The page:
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This article introduces a class of incremental learning procedures specialized for prediction—that is, for using past experience with an incompletely known system to predict its future behavior. Whereas conventional prediction-learning methods assign credit by means of the difference between predicted and actual outcomes , the new methods assign credit by(More)
Learning, planning, and representing knowledge at multiple levels of temporal abstraction are key, longstanding challenges for AI. In this paper we consider how these challenges can be addressed within the mathematical framework of reinforcement learning and Markov decision processes (MDPs). We extend the usual notion of action in this framework to include(More)
This paper extends previous work with Dyna, a class of architectures for intelligent systems based on approximating dynamic programming methods. Dyna architectures integrate trial-and-error (reinforcement) learning and execution-time planning into a single process operating alternately on the world and on a learned model of the world. In this paper, I(More)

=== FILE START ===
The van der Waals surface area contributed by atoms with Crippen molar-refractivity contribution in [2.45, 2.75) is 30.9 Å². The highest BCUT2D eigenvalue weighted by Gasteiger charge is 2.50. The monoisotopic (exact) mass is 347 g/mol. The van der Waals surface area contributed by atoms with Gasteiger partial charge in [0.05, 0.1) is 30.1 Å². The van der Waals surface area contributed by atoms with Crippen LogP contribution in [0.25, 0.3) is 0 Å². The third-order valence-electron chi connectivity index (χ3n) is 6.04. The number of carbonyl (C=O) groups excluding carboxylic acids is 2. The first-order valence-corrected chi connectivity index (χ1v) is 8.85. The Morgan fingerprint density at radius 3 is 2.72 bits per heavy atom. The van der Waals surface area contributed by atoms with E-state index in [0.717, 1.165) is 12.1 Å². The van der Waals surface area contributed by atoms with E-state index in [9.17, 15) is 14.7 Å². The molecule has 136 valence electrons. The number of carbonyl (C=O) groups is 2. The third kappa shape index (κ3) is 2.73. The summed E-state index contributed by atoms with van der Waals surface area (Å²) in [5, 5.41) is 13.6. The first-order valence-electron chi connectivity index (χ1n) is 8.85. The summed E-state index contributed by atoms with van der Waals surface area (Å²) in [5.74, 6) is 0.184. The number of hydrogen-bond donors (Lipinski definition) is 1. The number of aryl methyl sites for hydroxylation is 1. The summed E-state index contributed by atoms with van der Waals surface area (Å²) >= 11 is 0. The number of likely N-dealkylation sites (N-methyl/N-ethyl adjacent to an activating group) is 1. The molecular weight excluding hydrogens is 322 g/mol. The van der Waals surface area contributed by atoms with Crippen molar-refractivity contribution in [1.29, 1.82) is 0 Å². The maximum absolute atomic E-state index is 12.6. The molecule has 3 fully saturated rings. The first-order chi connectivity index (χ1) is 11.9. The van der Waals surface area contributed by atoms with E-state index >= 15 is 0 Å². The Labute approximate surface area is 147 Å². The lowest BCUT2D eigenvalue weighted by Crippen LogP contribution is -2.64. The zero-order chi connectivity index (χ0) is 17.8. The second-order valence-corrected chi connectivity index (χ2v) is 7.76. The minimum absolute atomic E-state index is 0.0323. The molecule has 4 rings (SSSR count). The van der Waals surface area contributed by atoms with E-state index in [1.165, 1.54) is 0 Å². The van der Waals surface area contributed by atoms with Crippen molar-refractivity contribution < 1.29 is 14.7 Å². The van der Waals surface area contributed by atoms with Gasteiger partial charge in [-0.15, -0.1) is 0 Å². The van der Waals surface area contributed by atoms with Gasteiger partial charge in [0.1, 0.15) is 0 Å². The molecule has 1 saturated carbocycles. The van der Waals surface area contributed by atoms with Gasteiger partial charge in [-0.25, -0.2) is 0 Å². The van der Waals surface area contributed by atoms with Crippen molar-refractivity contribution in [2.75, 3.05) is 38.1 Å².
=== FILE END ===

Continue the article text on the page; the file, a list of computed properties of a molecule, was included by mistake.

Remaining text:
On large problems, reinforcement learning systems must use parame-terized function approximators such as neural networks in order to generalize between similar situations and actions. In these cases there are no strong theoretical results on the accuracy of convergence, and computational results have been mixed. In particular, Boyan and Moore reported at(More)
Sutton, Szepesv&#225;ri and Maei (2009) recently introduced the first temporal-difference learning algorithm compatible with both linear function approximation and off-policy training, and whose complexity scales only linearly in the size of the function approximator. Although their <i>gradient temporal difference</i> (GTD) algorithm converges reliably, it(More)